[OPSAWG] comments on draft-richardson-opsawg-mud-acceptable-urls-03

Michael Richardson <mcr+ietf@sandelman.ca> Thu, 21 January 2021 01:08 UTC

Return-Path: <mcr+ietf@sandelman.ca>
X-Original-To: opsawg@ietfa.amsl.com
Delivered-To: opsawg@ietfa.amsl.com
Received: from localhost (localhost [127.0.0.1]) by ietfa.amsl.com (Postfix) with ESMTP id AA2AA3A0C1C for <opsawg@ietfa.amsl.com>; Wed, 20 Jan 2021 17:08:12 -0800 (PST)
X-Virus-Scanned: amavisd-new at amsl.com
X-Spam-Flag: NO
X-Spam-Score: -1.899
X-Spam-Level:
X-Spam-Status: No, score=-1.899 tagged_above=-999 required=5 tests=[BAYES_00=-1.9, SPF_HELO_NONE=0.001, SPF_PASS=-0.001, URIBL_BLOCKED=0.001] autolearn=ham autolearn_force=no
Received: from mail.ietf.org ([4.31.198.44]) by localhost (ietfa.amsl.com [127.0.0.1]) (amavisd-new, port 10024) with ESMTP id gKFHTRcfSIhO for <opsawg@ietfa.amsl.com>; Wed, 20 Jan 2021 17:08:09 -0800 (PST)
Received: from tuna.sandelman.ca (tuna.sandelman.ca [IPv6:2607:f0b0:f:3:216:3eff:fe7c:d1f3]) (using TLSv1.2 with cipher ADH-AES256-GCM-SHA384 (256/256 bits)) (No client certificate requested) by ietfa.amsl.com (Postfix) with ESMTPS id 9BBBE3A0DBC for <opsawg@ietf.org>; Wed, 20 Jan 2021 17:08:09 -0800 (PST)
Received: from localhost (localhost [127.0.0.1]) by tuna.sandelman.ca (Postfix) with ESMTP id F000238BA3 for <opsawg@ietf.org>; Wed, 20 Jan 2021 20:10:07 -0500 (EST)
Received: from tuna.sandelman.ca ([127.0.0.1]) by localhost (localhost [127.0.0.1]) (amavisd-new, port 10024) with LMTP id WuVv0WSW1N4i for <opsawg@ietf.org>; Wed, 20 Jan 2021 20:10:06 -0500 (EST)
Received: from sandelman.ca (obiwan.sandelman.ca [209.87.249.21]) by tuna.sandelman.ca (Postfix) with ESMTP id 5272938BA1 for <opsawg@ietf.org>; Wed, 20 Jan 2021 20:10:06 -0500 (EST)
Received: from localhost (localhost [IPv6:::1]) by sandelman.ca (Postfix) with ESMTP id B63C472 for <opsawg@ietf.org>; Wed, 20 Jan 2021 20:08:05 -0500 (EST)
From: Michael Richardson <mcr+ietf@sandelman.ca>
To: "opsawg\@ietf.org" <opsawg@ietf.org>
X-Mailer: MH-E 8.6+git; nmh 1.7+dev; GNU Emacs 26.1
X-Face: $\n1pF)h^`}$H>Hk{L"x@)JS7<%Az}5RyS@k9X%29-lHB$Ti.V>2bi.~ehC0; <'$9xN5Ub# z!G,p`nR&p7Fz@^UXIn156S8.~^@MJ*mMsD7=QFeq%AL4m<nPbLgmtKK-5dC@#:k
MIME-Version: 1.0
Content-Type: multipart/signed; boundary="=-=-="; micalg=pgp-sha512; protocol="application/pgp-signature"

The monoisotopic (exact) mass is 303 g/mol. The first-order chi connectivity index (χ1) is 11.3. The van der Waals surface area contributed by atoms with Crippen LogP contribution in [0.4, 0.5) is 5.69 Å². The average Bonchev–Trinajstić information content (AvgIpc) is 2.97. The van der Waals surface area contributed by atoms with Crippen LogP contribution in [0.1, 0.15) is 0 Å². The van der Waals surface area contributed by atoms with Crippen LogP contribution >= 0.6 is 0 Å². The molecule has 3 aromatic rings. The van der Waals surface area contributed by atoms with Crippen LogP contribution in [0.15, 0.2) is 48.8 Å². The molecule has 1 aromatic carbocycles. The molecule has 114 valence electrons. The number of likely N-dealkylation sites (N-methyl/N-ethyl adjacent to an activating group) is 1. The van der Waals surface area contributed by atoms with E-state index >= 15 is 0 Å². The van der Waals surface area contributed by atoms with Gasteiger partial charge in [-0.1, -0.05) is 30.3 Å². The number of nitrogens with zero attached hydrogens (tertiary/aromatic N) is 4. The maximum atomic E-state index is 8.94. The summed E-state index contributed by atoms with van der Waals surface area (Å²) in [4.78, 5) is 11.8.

Date: Wed, 20 Jan 2021 20:08:05 -0500
Message-ID: <29347.1611191285@localhost>
Archived-At: <https://mailarchive.ietf.org/arch/msg/opsawg/lvaPtulTjLViRznNmfgQ0vbfZqU>
Subject: [OPSAWG] comments on draft-richardson-opsawg-mud-acceptable-urls-03
X-BeenThere: opsawg@ietf.org
X-Mailman-Version: 2.1.29
Precedence: list
List-Id: OPSA Working Group Mail List <opsawg.ietf.org>
List-Unsubscribe: <https://www.ietf.org/mailman/options/opsawg>, <mailto:opsawg-request@ietf.org?subject=unsubscribe>
List-Archive: <https://mailarchive.ietf.org/arch/browse/opsawg/>
List-Post: <mailto:opsawg@ietf.org>
List-Help: <mailto:opsawg-request@ietf.org?subject=help>
List-Subscribe: <https://www.ietf.org/mailman/listinfo/opsawg>, <mailto:opsawg-request@ietf.org?subject=subscribe>
X-List-Received-Date: Thu, 21 Jan 2021 01:08:13 -0000

It was clarified to me privately that the title was misleading, and these
comments relate to draft-richardson-opsawg-mud-acceptable-urls-03
rather than draft-lear-opsawg-sbom-access-00!

Let me start a new thread then.

tangtianqing <tangtianqing@huawei.com> wrote:
    > I’ve read this draft and I support the adoption. Besides that, I have
    > some comments below:

    > 1)

    > 1.  Introduction While MUD files may include signatures, it is not
    > mandatory to check them, and there is not a clear way to connect the
    > entity which signed the MUD file to the device itself. A malicious
    > device does not need to make up a MUD file if there is already an
    > available, and already trusted MUD file which it can use to impersonate
    > the device.

    > Comment > I think not checking signatures will cause significant
    > vulnerability, and I also find RFC8520 doesn’t mention whether it’s
    > mandatory to check signatures. Therefore, I am confused that if there
    > is any special purpose or consideration not to check signatures of MUD
    > files.

    > 2)

    > 1. Introduction One defense against this is to not trust MUD URLs which
    > are different from the one that was placed in an IDevID. Or if the
    > initial MUD URL was not taken from an IDevID, it could be trusted on
    > first use.

    > Comment > What does "this" mean? Does it refer to the problem that a
    > device is unable to verify if the MUD URL belongs to itself, or the
    > method above that cannot connect the MUD file signer with the device
    > itself?

    > Comment > If IDevID mechanism is applied, why other MUD URLs exist? Or
    > is it better here to say “MUD controller shouldn’t trust other MUD URLs
    > than the one placed in an IDevID”?